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Washington D.C., Jan 3, 2018 / 04:30 pm (CNA/EWTN News).- The Federal Emergency Management Agency announced Tuesday that houses of worship will now be eligible to receive federal disaster relief funds, after outcry from religious leaders in the wake of Hurricane Harvey.
Previously, these FEMA funds were limited to private nonprofits that were not affiliated with a religion, such as museums, libraries, community centers, and homeless shelters.
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“Effective for any major disaster declared on or after August 23, 2017, private nonprofit organizations operating a house of worship are now eligible under the FEMA Public Assistance Program,” the agency's administrator wrote to Texas Gov. Greg Abbott Jan. 2.
Abbott and Texas Attorney General Ken Paxton announced Wednesday that FEMA had granted their request to permit houses of worship to gain access to these disaster relief funds.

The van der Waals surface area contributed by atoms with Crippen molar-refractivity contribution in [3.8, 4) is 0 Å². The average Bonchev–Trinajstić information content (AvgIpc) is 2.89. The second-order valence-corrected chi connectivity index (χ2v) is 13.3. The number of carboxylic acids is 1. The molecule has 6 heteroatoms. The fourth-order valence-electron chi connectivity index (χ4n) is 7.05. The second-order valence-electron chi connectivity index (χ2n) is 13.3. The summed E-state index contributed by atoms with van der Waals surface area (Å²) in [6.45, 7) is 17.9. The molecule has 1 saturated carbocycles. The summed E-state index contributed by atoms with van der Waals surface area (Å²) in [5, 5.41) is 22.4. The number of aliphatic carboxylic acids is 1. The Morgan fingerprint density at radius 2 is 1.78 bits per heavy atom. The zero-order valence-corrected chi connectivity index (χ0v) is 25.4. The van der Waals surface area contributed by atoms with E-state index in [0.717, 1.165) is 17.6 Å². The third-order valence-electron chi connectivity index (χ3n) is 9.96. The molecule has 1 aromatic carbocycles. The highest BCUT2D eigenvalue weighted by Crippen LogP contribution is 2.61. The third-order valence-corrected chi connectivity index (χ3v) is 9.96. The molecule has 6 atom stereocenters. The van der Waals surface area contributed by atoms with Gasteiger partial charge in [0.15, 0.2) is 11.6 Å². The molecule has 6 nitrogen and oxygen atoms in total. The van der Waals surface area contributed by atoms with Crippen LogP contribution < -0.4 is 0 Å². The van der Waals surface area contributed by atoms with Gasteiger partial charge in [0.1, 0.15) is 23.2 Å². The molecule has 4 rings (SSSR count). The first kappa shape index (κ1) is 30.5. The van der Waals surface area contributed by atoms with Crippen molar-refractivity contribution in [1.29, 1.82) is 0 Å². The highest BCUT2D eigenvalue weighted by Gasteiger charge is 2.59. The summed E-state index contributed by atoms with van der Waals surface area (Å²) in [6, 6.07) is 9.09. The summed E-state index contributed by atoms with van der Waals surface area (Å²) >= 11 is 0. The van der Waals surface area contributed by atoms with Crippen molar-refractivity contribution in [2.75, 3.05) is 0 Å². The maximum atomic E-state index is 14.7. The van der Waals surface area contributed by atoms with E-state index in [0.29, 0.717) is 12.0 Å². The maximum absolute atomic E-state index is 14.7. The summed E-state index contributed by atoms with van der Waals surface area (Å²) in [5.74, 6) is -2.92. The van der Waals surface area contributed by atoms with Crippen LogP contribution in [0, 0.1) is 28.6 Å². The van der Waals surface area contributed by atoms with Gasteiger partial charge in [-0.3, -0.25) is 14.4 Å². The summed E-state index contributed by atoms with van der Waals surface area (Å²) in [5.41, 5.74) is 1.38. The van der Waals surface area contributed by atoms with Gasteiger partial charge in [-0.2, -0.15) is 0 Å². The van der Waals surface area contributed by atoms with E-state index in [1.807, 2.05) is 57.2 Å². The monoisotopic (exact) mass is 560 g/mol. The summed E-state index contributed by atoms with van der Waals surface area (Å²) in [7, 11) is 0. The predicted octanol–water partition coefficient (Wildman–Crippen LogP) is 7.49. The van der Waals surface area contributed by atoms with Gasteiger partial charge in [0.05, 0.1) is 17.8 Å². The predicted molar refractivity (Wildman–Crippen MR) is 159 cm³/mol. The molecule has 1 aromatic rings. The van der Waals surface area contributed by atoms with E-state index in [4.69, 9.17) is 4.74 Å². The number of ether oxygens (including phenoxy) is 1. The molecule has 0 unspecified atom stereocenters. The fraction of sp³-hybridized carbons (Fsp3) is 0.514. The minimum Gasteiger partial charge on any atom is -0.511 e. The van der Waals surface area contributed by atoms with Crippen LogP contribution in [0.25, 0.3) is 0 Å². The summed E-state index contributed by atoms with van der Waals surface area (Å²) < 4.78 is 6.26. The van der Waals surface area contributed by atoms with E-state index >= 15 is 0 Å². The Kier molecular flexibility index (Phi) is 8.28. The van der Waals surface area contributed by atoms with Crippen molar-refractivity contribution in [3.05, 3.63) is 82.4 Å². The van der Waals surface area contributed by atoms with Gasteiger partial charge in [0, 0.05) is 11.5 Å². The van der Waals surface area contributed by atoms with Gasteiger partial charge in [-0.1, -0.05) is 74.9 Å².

Abbott - Paxton - President - Donald - Trump
Abbott and Paxton had sent President Donald Trump a letter in September arguing that houses of worship were no different than other nonprofits, and had even assisted FEMA with their recovery efforts. Yet due to past FEMA policy, these organizations were barred from funds.
Three Texas churches that were damaged during Hurricane Harvey had filed suit saying that they were being discriminated against for their religious beliefs as their requests for aid had been denied by FEMA.
FEMA - Houses - Worship - Hurricane - Aid
Now, FEMA will permit houses of worship damaged during the hurricane to retroactively apply for aid, and any other church damaged in a storm in the future will also be eligible for these funds.
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